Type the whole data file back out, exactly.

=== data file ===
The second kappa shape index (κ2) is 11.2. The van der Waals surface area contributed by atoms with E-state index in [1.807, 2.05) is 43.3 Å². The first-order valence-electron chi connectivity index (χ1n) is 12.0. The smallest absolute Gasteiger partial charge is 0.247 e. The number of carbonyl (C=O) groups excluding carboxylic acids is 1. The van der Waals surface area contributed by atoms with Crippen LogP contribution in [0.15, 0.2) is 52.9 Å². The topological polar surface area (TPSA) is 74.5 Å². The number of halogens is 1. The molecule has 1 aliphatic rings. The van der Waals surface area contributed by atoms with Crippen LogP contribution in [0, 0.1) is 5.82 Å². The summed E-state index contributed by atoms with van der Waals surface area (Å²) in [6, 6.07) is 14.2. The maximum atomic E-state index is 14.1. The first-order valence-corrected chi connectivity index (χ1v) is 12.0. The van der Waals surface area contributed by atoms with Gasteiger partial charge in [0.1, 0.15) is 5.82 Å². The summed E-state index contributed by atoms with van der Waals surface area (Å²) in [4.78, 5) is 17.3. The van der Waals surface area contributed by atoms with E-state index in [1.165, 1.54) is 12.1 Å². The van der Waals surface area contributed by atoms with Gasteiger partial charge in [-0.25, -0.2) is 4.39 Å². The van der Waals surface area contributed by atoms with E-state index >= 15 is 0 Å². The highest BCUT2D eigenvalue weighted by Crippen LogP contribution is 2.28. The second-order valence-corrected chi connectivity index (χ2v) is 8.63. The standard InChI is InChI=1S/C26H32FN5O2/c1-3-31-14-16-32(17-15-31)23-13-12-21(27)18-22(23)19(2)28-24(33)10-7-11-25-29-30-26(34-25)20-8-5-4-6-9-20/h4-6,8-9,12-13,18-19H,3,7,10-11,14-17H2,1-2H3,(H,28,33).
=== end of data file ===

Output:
The second kappa shape index (κ2) is 11.2. The van der Waals surface area contributed by atoms with E-state index in [1.807, 2.05) is 43.3 Å². The first-order valence-electron chi connectivity index (χ1n) is 12.0. The smallest absolute Gasteiger partial charge is 0.247 e. The number of carbonyl (C=O) groups excluding carboxylic acids is 1. The van der Waals surface area contributed by atoms with Crippen LogP contribution in [0.15, 0.2) is 52.9 Å². The topological polar surface area (TPSA) is 74.5 Å². The number of halogens is 1. The molecule has 1 aliphatic rings. The van der Waals surface area contributed by atoms with Crippen LogP contribution in [0, 0.1) is 5.82 Å². The summed E-state index contributed by atoms with van der Waals surface area (Å²) in [6, 6.07) is 14.2. The maximum atomic E-state index is 14.1. The first-order valence-corrected chi connectivity index (χ1v) is 12.0. The van der Waals surface area contributed by atoms with Gasteiger partial charge in [0.1, 0.15) is 5.82 Å². The summed E-state index contributed by atoms with van der Waals surface area (Å²) in [4.78, 5) is 17.3. The van der Waals surface area contributed by atoms with E-state index in [1.165, 1.54) is 12.1 Å². The van der Waals surface area contributed by atoms with Gasteiger partial charge in [-0.25, -0.2) is 4.39 Å². The van der Waals surface area contributed by atoms with E-state index >= 15 is 0 Å². The highest BCUT2D eigenvalue weighted by Crippen LogP contribution is 2.28. The second-order valence-corrected chi connectivity index (χ2v) is 8.63. The standard InChI is InChI=1S/C26H32FN5O2/c1-3-31-14-16-32(17-15-31)23-13-12-21(27)18-22(23)19(2)28-24(33)10-7-11-25-29-30-26(34-25)20-8-5-4-6-9-20/h4-6,8-9,12-13,18-19H,3,7,10-11,14-17H2,1-2H3,(H,28,33).